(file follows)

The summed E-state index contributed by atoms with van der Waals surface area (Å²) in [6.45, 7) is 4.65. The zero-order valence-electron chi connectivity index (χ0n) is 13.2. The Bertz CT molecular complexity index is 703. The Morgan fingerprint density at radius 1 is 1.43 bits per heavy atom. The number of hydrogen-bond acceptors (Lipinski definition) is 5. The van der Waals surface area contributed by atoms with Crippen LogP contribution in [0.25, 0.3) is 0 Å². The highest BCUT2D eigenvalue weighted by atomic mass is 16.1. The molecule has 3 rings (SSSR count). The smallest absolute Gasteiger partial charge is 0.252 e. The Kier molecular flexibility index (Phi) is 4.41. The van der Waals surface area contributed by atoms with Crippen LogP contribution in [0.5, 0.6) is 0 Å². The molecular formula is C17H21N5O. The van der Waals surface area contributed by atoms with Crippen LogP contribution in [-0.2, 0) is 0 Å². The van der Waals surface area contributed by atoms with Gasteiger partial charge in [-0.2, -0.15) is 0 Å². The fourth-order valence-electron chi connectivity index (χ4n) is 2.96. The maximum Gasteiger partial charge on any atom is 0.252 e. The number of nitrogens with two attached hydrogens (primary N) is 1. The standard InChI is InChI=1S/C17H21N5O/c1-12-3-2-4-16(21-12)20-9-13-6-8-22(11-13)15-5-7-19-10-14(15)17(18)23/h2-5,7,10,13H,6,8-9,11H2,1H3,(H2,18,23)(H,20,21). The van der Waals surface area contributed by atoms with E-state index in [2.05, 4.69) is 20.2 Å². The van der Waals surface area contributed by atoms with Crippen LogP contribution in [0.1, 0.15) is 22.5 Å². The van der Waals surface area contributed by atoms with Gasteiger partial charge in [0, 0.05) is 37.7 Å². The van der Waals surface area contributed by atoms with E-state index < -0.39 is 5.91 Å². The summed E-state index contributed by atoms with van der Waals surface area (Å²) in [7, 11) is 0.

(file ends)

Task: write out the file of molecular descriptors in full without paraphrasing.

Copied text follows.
The summed E-state index contributed by atoms with van der Waals surface area (Å²) in [6.45, 7) is 4.65. The zero-order valence-electron chi connectivity index (χ0n) is 13.2. The Bertz CT molecular complexity index is 703. The Morgan fingerprint density at radius 1 is 1.43 bits per heavy atom. The number of hydrogen-bond acceptors (Lipinski definition) is 5. The van der Waals surface area contributed by atoms with Crippen LogP contribution in [0.25, 0.3) is 0 Å². The highest BCUT2D eigenvalue weighted by atomic mass is 16.1. The molecule has 3 rings (SSSR count). The smallest absolute Gasteiger partial charge is 0.252 e. The Kier molecular flexibility index (Phi) is 4.41. The van der Waals surface area contributed by atoms with Crippen LogP contribution in [0.5, 0.6) is 0 Å². The molecular formula is C17H21N5O. The van der Waals surface area contributed by atoms with Crippen LogP contribution in [-0.2, 0) is 0 Å². The van der Waals surface area contributed by atoms with Gasteiger partial charge in [-0.2, -0.15) is 0 Å². The fourth-order valence-electron chi connectivity index (χ4n) is 2.96. The maximum Gasteiger partial charge on any atom is 0.252 e. The number of nitrogens with two attached hydrogens (primary N) is 1. The standard InChI is InChI=1S/C17H21N5O/c1-12-3-2-4-16(21-12)20-9-13-6-8-22(11-13)15-5-7-19-10-14(15)17(18)23/h2-5,7,10,13H,6,8-9,11H2,1H3,(H2,18,23)(H,20,21). The van der Waals surface area contributed by atoms with E-state index in [2.05, 4.69) is 20.2 Å². The van der Waals surface area contributed by atoms with Crippen LogP contribution in [0.1, 0.15) is 22.5 Å². The van der Waals surface area contributed by atoms with Gasteiger partial charge in [0, 0.05) is 37.7 Å². The van der Waals surface area contributed by atoms with E-state index < -0.39 is 5.91 Å². The summed E-state index contributed by atoms with van der Waals surface area (Å²) in [7, 11) is 0.